One of the most important functions in electronic instrumentation is that of amplification (ideal op amp characteristics ).The need to amplify low-level electric signals arises frequently in a number of applications. Perhaps the most familiar use of amplifiers arises in converting the low-voltage signal from a cassette tape player, a radio receiver, or a compact disk player to a level suitable for driving a pair of speakers. below Figure depicts a typical arrangement. Amplifiers have a number of applications of interest to the non–electrical engineer, such as the amplification of low-power signals from transducers (e.g., bioelectrodes, strain gauges, thermistors, and accelerometers) and other, less obvious functions that will be reviewed in this chapter, for example, filtering and impedance isolation.We turn first to the general features and characteristics of amplifiers, before delving into the analysis of the operational amplifier.
Ideal Amplifier Characteristics
The simplest model for an ideal op amp characteristics is depicted in above Figure , where a signal vS (t) is shown being amplified by a constant factor A, called the gain of the amplifier. Ideally, the load voltage should be given by the expression
Note that the source has been modeled as a Thévenin equivalent, and the load as an equivalent resistance. Thévenin’s theorem guarantees that this picture can be representative of more complex circuits. Hence, the equivalent source circuit is the circuit the amplifier “sees” from its input port; and RL, the load, is the equivalent resistance seen from the output port of the amplifier.
What would happen if the roles were reversed? That is, what does the source see when it “looks” into the input port of the amplifier, and what does the load see when it “looks” into the output port of the amplifier? While it is not clear at this point how one might characterize the internal circuitry of an amplifier (which is rather complex), it can be presumed that the amplifier will act as an equivalent load with respect to the source and as an equivalent source with respect to the load. After all, this is a direct application of Thévenin’s theorem. above Figure provides a pictorial representation of this simplified characterization of an amplifier. so that the input voltage vin is given by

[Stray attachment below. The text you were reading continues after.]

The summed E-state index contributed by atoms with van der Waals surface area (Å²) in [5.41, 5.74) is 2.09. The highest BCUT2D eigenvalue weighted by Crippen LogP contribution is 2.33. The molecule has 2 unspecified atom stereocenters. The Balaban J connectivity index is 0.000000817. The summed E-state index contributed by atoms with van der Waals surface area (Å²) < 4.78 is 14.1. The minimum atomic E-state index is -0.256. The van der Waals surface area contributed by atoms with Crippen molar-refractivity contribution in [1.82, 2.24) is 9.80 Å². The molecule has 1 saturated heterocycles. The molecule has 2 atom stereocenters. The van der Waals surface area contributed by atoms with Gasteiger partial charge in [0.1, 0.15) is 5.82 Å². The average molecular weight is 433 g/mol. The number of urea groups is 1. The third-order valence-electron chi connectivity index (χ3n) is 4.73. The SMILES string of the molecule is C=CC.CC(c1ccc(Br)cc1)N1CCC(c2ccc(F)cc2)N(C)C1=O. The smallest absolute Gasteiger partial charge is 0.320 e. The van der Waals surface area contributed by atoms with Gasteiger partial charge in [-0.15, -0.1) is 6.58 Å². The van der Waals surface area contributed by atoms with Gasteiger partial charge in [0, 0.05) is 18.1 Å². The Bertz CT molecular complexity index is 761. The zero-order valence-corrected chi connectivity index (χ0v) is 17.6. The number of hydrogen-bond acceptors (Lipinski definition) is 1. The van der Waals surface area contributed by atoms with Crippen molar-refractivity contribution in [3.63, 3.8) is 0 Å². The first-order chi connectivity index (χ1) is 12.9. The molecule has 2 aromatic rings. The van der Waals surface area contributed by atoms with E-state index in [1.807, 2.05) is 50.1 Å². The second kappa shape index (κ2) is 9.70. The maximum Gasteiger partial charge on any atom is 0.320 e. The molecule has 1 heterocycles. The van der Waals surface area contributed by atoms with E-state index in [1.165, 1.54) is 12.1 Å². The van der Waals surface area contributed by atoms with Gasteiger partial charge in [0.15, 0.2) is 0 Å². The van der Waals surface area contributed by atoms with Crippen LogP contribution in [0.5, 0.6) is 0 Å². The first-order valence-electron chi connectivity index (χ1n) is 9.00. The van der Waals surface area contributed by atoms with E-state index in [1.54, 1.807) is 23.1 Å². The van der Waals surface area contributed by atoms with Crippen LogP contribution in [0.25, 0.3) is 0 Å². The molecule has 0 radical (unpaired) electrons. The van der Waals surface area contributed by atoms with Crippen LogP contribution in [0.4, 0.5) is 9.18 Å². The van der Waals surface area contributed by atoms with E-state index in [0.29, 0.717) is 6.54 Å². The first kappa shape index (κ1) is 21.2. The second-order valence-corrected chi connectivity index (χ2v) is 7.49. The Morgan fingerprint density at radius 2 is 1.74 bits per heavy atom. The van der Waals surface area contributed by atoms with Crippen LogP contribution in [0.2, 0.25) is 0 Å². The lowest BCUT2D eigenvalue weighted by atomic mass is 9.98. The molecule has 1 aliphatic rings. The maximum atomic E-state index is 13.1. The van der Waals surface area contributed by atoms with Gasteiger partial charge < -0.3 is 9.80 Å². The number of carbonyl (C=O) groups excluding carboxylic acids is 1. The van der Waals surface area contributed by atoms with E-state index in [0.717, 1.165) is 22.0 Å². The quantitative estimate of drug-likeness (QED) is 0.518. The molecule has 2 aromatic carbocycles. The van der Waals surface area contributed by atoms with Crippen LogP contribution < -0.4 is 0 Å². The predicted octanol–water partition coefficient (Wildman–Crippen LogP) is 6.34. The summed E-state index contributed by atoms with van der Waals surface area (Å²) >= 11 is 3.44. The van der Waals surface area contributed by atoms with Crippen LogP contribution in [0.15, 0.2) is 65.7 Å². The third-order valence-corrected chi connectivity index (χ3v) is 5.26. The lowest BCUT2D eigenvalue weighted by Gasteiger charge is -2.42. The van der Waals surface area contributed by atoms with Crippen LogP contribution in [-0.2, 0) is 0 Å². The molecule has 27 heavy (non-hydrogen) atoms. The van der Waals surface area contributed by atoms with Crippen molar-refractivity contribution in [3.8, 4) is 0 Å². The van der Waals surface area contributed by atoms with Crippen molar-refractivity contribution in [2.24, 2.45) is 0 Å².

The equivalent input voltage seen by the amplifier is then amplified by a constant factor A. This is represented by the controlled voltage source Avin. The controlled source appears in series with an internal resistor Rout, denoting the internal (output) resistance of the amplifier. Thus, the voltage presented to the load is
or, by substituting the equation for vin,
In other words, the load voltage is an amplified version of the source voltage.
Unfortunately, the amplification factor is now dependent on both the source and load impedances, and on the input and output resistance of the amplifier. Thus, a given amplifier would perform differently with different loads or sources. What are the desirable characteristics for a voltage amplifier that would make its performance relatively independent of source and load impedances? Consider, once again, the expression for vin. If the input resistance of the amplifier Rin were very large, the source voltage vS and the input voltage vin would be approximately equal:
By an analogous argument, it can also be seen that the desired output resistance for the amplifier Rout should be very small, since for an amplifier with Rout = 0, the load voltage would be